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Southeast Asia

After the Curfew (1954)
Usmar Ismail
Indonesia
103′
A little-known, passionate tale of a revolutionary hero returning to civilian life after the liberation from Dutch colonial rule that took top honours at Indonesia’s Citra Film Awards, 1955. Lewat Djam Malam (After the Curfew) is a passionate work looking directly at a crucial moment of conflict in Indonesian history: the aftermath of the four-year Republican revolution which brought an end to Dutch rule. This is a visually and dramatically potent film about anger and disillusionment, about the dream of a new society cheapened and misshapen by government repression on the one hand and bourgeois complacency on the other. The film’s director, Usmar Ismail, is generally considered to be the father of Indonesian cinema, and his entire body of work was directly engaged with ongoing evolution of Indonesian society. He began as a playwright and founder of Maya, a drama collective that began during the years of Japanese occupation. And it was during this period when Ismail developed an interest in filmmaking. He began making films for Andjar Asmara in the late 40s and then started Perfini (Perusahaan Film Nasional Indonesian) in 1950, which he considered his real beginning as a filmmaker. Lewat Djam Malam, a co-production between Perfini and Djamaluddin Malik’s company Persari, was perhaps Ismail’s greatest critical and commercial success.
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Golden Slumbers (2012)
Davy Chou
Cambodia
100′
A nocturnal drive along a rural highway into a city at dawn that is somehow moving in the wrong direction. It is only after a while that you notice that the vehicles are travelling backwards, receding back into the dusk of reality. This mysterious metaphor forms the starting point for a journey into the unknown history of Cambodian film. Nearly 400 films were made in Phnom Penh between 1960 and 1975, only 30 of which survive today. The Khmer Rouge burnt them or allowed them to decay along with many of the country’s studios and cinemas. Most of those involved in the film industry became victims of the genocide. Director Davy Chou, the grandson of one of the most important film producers of the Golden Age’ of Cambodian cinema, uses his film to reconstruct the country’s cinematographic legacy. He goes about his work like an archaeologist, recognising how impossi- ble it is to actually speak to survivors about a life’s work destroyed but not forgotten. LE SOMMEIL D’OR undertakes a painstaking search for fragments of memory in the present, whether in the form of lobby cards, songs on YouTube or a visit to a karaoke bar housed in what used to be a film studio, and gradually coalesces into a strikingly vibrant memorial.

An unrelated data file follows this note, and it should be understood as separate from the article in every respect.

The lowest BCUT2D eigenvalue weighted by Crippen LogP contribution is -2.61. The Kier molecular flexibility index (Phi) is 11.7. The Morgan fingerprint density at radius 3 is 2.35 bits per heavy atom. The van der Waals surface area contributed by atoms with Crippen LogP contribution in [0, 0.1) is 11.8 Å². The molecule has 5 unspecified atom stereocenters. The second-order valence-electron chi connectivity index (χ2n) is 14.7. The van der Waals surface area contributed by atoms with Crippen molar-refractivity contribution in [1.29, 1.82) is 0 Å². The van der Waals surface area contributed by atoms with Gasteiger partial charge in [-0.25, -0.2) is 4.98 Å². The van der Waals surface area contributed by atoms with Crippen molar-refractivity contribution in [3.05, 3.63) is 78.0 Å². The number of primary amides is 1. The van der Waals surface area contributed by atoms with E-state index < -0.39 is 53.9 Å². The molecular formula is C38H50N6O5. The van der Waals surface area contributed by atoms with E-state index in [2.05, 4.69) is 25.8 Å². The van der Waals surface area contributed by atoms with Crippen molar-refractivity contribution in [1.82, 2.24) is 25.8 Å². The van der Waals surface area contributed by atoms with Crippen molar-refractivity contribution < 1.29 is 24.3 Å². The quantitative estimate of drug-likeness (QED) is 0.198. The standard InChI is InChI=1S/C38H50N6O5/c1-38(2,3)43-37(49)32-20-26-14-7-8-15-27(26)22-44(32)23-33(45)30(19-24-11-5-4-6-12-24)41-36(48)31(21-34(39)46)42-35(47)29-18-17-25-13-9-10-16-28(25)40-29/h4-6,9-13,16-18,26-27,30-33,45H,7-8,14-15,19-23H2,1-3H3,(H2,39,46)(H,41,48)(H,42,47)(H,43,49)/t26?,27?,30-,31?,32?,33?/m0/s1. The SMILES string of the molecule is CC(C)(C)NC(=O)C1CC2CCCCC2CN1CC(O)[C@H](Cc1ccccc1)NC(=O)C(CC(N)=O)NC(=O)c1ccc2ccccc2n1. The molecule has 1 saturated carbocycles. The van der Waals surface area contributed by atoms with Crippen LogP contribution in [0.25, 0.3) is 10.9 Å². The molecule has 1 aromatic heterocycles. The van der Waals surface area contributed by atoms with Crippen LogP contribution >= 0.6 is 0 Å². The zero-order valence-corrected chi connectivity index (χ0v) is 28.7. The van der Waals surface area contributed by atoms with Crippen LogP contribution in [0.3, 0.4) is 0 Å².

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Ramen Shop (2018)
Eric Khoo
Singapore
90′
Masato, a young ramen chef, leaves his hometown in Japan to embark on a culinary journey to Singapore to find out the truth about his past. He uncovers a lot more than family secrets and delicious recipes.
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Tatsumi (2011)
Eric Khoo
Singapore
96′
Tatsumi celebrates the life of Japanese comic artist, Yoshihiro Tatsumi. As he becomes successful, he redefines the manga landscape with an alternative genre for adults-and his work plunges into the darker aspects of life.
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The Orator (2011)
Tusi Tamasese
Samoa
110′
While The Orator's status as Samoa's first feature film makes it a native landmark, writer/director Tusi Tamasese's deft command of atmospherics, tone, and rhythm transforms it into a genuinely noteworthy achievement. Primarily employing first-time actors to bring this delicately wrought tale to life, Tamasese centers his film on Saili (Fiaula Sagote), a diminutive pariah who lives with his wife Vaaiga and her wilful daughter at the outskirts of a remote jungle village. When Vaaiga's estranged family suddenly demands her return, Saili must settle the dispute through the Samoan tradition of oration. While frequent silent passages lend The Orator a meditative air, they also offer an opportunity to admire the resplendent cinematography of Leon Narbey (Whale Rider) and the subtlety with which Sagote evinces his character's remarkable transformation. Scene by scene, we witness a sense of self-worth being instilled in Saili, lending him the resilience necessary to fight for what he holds most dear. And when the climactic war of words erupts, we find ourselves hanging on every heartfelt word that leaves his lips.
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Woman in the Septic Tank (2012)
Marlon N. Rivera
Philippines
87′
As far as their film school final project is concerned, these three students have only one goal in mind - international fame, including Oscars and festival prizes. They know what foreign audiences expect from Philippine cinema - prostitution, abuse, rubbish tips and slums - and apply this magic formula to develop the ultimate in misery porn. A mother, battered by life, sells her child to a sex tourist; a story as harsh and realistic as it is rousingly emotional. The only thing missing is a big-name star, but famous actresses can be such divas... ANG BABAE SA SEPTIC TANK is the most successful independent film in the history of Philippine cinema, and a rare example of an intelligent film-within-a-film plot that takes an illuminating behind-thescenes look at filmmaking. Highly entertaining and hugely self-deprecating, this comedy draws on ingrained clichés in order to shamelessly exploit them. In addition, the sophisticated dramatic structure allows leading lady Eugene Domingo, a Filipino movie star in real life, to deliver an exceptional performance, at once touching and wildly funny.
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